“Tong Chun Choy, Form 430 photo and business card,” 1943, Chinese Exclusion Act case files, RG 85, National Archives-Seattle, Tong Chum Choy (Thomas C. Tong) case file, Seattle Box 828, file 7030/13667.
In January 1943 Thomas C Tong, age 33, of San Francisco, CA, applied for approval of his Form 430, Application of Alleged American Citizen of the Chinese Race for Pre-investigation of Status, so he could spend a long weekend in Canada. The San Francisco immigration office forwarded Thomas’ file 14726/11-23 and his Certificate of identity #63178 to Seattle for review.
Thomas Choy Chun (Tong Chun Choy 唐春才) was born in Lung Gan village, Yin Ping District, China on 16 January 1912 and arrived in the U.S. in 1915. He married May Chin, a native of San Francisco. They had a son, Byron Tong, born 27 November 1935. Thomas was a radio engineer and manager with “Chinese Hour” at KSAN, 1420 kc, 846 Clay Street in San Francisco.
Tong presented his permit to depart from the United States for a period of 30 days, Order No. 4128, Serial No. 4997, Local [Draft] Board No. 76, San Francisco, dated, 27 January 1943 to San Francisco Immigration; the permit was noted and returned to him.
According to R. P. Bonham, Seattle Immigration District Director, Tong Chun Choy left San Francisco on 9 Feb on the SS Princess Alice, destined for Canada only. Tong returned and was readmitted at Blaine, Washington on 13 February 1943.
4 thoughts on “Thomas C Tong – KSAN radio engineer and manager in SF”
Ms. Nicola: Your research and posts are fascinating and informative. I always enjoy reading them. They have helped me in my research for the manuscript I have been working on regarding my own “paper son” family.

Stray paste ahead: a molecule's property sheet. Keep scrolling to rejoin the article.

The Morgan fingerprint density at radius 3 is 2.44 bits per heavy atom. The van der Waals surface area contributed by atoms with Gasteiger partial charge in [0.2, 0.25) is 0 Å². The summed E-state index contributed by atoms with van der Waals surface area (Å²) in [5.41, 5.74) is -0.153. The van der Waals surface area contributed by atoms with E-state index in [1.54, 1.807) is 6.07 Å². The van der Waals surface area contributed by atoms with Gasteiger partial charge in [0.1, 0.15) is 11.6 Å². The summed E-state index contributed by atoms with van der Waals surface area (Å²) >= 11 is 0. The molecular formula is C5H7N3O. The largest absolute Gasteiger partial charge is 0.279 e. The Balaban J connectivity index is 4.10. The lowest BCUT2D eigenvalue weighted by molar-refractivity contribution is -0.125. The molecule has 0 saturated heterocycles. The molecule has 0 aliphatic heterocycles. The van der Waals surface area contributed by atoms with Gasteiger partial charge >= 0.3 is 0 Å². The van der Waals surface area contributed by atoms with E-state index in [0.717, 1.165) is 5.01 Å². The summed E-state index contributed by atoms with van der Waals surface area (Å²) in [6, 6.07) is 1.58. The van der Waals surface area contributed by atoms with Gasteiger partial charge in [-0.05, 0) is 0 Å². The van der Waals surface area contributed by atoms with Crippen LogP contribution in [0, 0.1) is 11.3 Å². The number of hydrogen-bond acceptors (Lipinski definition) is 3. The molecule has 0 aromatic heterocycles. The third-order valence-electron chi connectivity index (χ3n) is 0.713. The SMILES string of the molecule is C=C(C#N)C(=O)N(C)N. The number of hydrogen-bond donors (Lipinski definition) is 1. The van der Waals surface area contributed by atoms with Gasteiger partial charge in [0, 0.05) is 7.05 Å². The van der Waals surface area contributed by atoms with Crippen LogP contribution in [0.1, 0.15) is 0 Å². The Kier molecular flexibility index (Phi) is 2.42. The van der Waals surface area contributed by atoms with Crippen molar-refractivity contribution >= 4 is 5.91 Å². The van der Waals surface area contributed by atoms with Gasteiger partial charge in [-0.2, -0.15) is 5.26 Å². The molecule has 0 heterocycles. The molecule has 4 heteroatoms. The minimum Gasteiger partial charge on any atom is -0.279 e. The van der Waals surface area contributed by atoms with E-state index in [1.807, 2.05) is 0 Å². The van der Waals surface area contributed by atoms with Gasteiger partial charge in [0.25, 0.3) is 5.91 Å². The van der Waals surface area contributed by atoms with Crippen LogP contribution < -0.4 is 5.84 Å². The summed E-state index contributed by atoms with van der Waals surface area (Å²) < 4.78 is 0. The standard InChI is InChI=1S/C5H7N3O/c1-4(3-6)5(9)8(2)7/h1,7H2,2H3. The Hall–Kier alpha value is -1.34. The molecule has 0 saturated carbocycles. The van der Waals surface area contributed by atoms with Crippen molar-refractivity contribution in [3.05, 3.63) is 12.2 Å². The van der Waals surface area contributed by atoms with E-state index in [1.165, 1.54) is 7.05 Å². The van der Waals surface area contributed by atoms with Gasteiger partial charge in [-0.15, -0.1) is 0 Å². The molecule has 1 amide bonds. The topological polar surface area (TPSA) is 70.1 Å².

I’m wondering, is there a similar Exclusion Act Case Files website based on archives in California, and more specifically, Southern California? My father and brother were both detained at the “quarantine” facility at Terminal Island in San Pedro. Many Chinese came through there. I have secured records from the INS and DOJ pertaining to my father, but there are many stories of Chinese who came through Terminal Island. I’d love to learn more of these accounts. Is there a website similar to yours, based on archives in CA?
Thanks for any light you can shed on this, and thanks for your posts!
Thank you Benson. I don’t know of any blogs for Southern CA files but you should contact the Chinese Historical Society of Southern California. https://chssc.org/
They have a very active group.
Thomas and his wife May Chin have an easement on a property I just bought. It was granted to them in 1992, so he would’ve been 82 y.o. at the time.
According to our neighbor, this may be the couple who own a large plot of land on Tunitas Creek in Half Moon Bay. According to a neighbor and the realtor, this plot of land is something like 30 acres has a small village on it complete with a pool and several living quarters. Unfortunately, it has since been abandoned and has been vandalized.
I’ll hike out in search as soon as I can.
It would be a nice update to his story if you find out what happened to the family. I wonder if there might be grandchildren in the area. Keep us posted.